Earlier this year we hosted some wildlife biologists at Porini Mara Camp to enable them to carry out research in Ol Kinyei Conservancy. Their 18 day project was a “giraffe census” – a mission to identify / document the individuals within Ol Kinyei – and the findings were very interesting …
Giraffe populations are in serious decline across their former rangelands owing to habitat loss and poaching.
The Maasai giraffe (Giraffa tippelkirchi) was previously the most common but numbers have declined by 50% in the last 30 years and there are serious concerns that it is disappearing in many places owing to increased human settlement, farming and fencing which deprives it of space in which to live.
The Conservancies adjacent to the Masai Mara Reserve play a vital role in providing protected habitat where giraffes can survive.
Dr Petra Campbell and Dr Felix Patton are wildlife biologists with extensive experience in ecological monitoring of wildlife species in Africa. With Porini Mara Camp as their base, in January 2019 they spent over 2 weeks photographing every individual giraffe in Ol Kinyei Conservancy to build up a research database of the giraffe population in the Mara identifying each giraffe. Previously they have completed a similar exercise in Naboisho and Olarro Conservancies in the Masai Mara ecosystem.
They found a total of 539 different individuals in Ol Kinyei Conservancy over the period that they were there and estimated that at least 300 giraffe are in the Ol Kinyei Conservancy at any one time.
The research also shows that some of the giraffes move over a large area – in fact the one pictured below had visited all 3 of the conservancies in the Mara supported by our Porini Camps: the Ol Kinyei, Naboisho and Olare Motorogi conservancies.
Dr Felix Patton described their activities while at Ol Kinyei:
“We make an early start at 7 am (it’s too dark to take good ID photos earlier than that) to catch those giraffe which move away before the main groups. Some of the going is tough having to weave between the many thorny Acacia drepanolobium so as not to scratch the car too badly while getting in position to take a right side photo before the giraffe turns away or runs off. Then back to camp to download all the photos, crop them on the computer to get a full length photo for the ID database and a body photo for the computerised identification system.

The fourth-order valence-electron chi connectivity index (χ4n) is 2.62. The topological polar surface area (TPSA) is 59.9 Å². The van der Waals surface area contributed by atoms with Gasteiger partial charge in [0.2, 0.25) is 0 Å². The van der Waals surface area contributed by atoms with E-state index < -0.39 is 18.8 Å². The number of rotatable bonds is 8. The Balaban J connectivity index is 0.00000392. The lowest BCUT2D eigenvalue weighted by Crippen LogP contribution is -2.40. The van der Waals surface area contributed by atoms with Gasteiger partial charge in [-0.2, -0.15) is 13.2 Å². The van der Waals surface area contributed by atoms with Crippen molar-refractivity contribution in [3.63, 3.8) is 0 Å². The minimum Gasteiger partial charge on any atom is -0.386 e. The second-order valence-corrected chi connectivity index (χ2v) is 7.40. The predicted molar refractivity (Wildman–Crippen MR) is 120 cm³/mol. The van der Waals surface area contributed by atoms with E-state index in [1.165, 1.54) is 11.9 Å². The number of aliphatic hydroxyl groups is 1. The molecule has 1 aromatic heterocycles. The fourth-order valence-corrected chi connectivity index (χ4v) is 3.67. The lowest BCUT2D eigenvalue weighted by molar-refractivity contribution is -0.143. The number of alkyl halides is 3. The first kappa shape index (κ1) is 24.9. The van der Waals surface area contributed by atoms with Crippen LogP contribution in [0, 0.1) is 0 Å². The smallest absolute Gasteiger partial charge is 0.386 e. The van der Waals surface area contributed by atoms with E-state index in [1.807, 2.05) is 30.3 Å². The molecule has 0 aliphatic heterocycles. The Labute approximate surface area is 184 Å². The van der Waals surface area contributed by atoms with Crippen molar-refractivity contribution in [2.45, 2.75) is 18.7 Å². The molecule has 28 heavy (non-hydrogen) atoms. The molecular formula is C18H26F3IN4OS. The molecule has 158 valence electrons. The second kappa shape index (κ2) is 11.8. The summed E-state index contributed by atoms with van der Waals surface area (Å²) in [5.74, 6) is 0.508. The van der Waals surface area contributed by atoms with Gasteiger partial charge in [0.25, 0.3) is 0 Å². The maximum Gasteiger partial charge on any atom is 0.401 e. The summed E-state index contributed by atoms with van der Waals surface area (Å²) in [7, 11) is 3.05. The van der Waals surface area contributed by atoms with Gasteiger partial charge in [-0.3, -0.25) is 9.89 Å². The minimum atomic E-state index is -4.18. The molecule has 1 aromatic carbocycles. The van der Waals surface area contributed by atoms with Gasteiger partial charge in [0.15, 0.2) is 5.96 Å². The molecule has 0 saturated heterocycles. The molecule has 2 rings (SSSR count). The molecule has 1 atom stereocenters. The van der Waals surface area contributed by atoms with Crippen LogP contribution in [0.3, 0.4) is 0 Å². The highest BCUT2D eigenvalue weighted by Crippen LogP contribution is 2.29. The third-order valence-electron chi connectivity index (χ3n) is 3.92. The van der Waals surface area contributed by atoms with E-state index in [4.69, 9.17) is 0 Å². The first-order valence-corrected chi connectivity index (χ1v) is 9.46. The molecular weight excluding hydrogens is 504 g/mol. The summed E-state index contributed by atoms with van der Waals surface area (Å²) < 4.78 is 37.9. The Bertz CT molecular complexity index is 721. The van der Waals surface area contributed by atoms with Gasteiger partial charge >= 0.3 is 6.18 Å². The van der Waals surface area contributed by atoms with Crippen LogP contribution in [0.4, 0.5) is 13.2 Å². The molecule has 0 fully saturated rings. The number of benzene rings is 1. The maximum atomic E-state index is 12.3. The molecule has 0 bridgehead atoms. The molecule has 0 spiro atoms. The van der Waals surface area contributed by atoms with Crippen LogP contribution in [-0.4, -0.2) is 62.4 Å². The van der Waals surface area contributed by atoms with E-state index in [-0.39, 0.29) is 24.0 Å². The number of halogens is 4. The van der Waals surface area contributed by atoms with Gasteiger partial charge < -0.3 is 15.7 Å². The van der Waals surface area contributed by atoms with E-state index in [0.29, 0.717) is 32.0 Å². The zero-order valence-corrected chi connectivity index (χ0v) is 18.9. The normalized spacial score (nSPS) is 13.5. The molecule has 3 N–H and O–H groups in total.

It is not all work as we come across all sorts of wonderful wildlife sightings. Today on Ol Kinyei, we found two lionesses with three small cubs and 2 larger ones right next to a giraffe group followed closely by four beautifully tusked male elephants walking across the road. And Porini are great hosts allowing us the use of one of their high class tourist tents and the chance to dine and interact with their clients.
Education is an important part of our conservation effort and we have been able to interact with both clients and staff to push the giraffe agenda. The rangers in the field who have helped us, have attended a bush-based training session on giraffe conservation and behaviour which has been well received.”
The researchers at camp with some of the Ol Kinyei Conservancy rangers
Dr Petra Campbell’s report includes the following observations:
During the 16-day period 539 different individuals were sighted in the Conservancy area.
There is definite movement in and out of the Conservancy indicated by the large number of giraffe sighted only once and the large number of new giraffe seen even after the first week of the census.
With this being the third survey carried out in the Masai Mara area, the individuals in Ol Kinyei were compared with the giraffe sighted in Naboisho and Olarro Conservancies and it was found, that 120 (27 males and 93 females) giraffe had originally been seen in Naboisho, while 40 (22 males and 18 females) were first seen in Olarro Conservancy.
Some 8 giraffe (3 males and 5 females) had even travelled from Naboisho to Olarro and were now observed in Ol Kinyei. Two exemplary journeys are shown below.
Both started their observed journey in Naboisho, spent time in Olarro North and South and were now seen in Ol Kinyei. If they had walked in a straight line between sightings these two would have travelled at least 60 km and 50.5 km respectively but in any case, they would have needed to twice cross the main access road into the Masai Mara National Reserve which runs between Ol Kinyei and Olarro!
Out of the total of 1397 separate sightings, 539 different individuals were identified.
On average, 87 giraffe were observed per day and the group size varied between 1 and 61.
The northern and southern areas of Ol Kinyei Conservancy were equally favoured by giraffe, however, the highest density of observations was found in the central part of the conservancy (map below).
The largest number of giraffe found on consecutive days was 300. Therefore it is fair to say that at least 300 giraffe can be found in Ol Kinyei at any one time.
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on Thursday 07th March 2019 at 11:50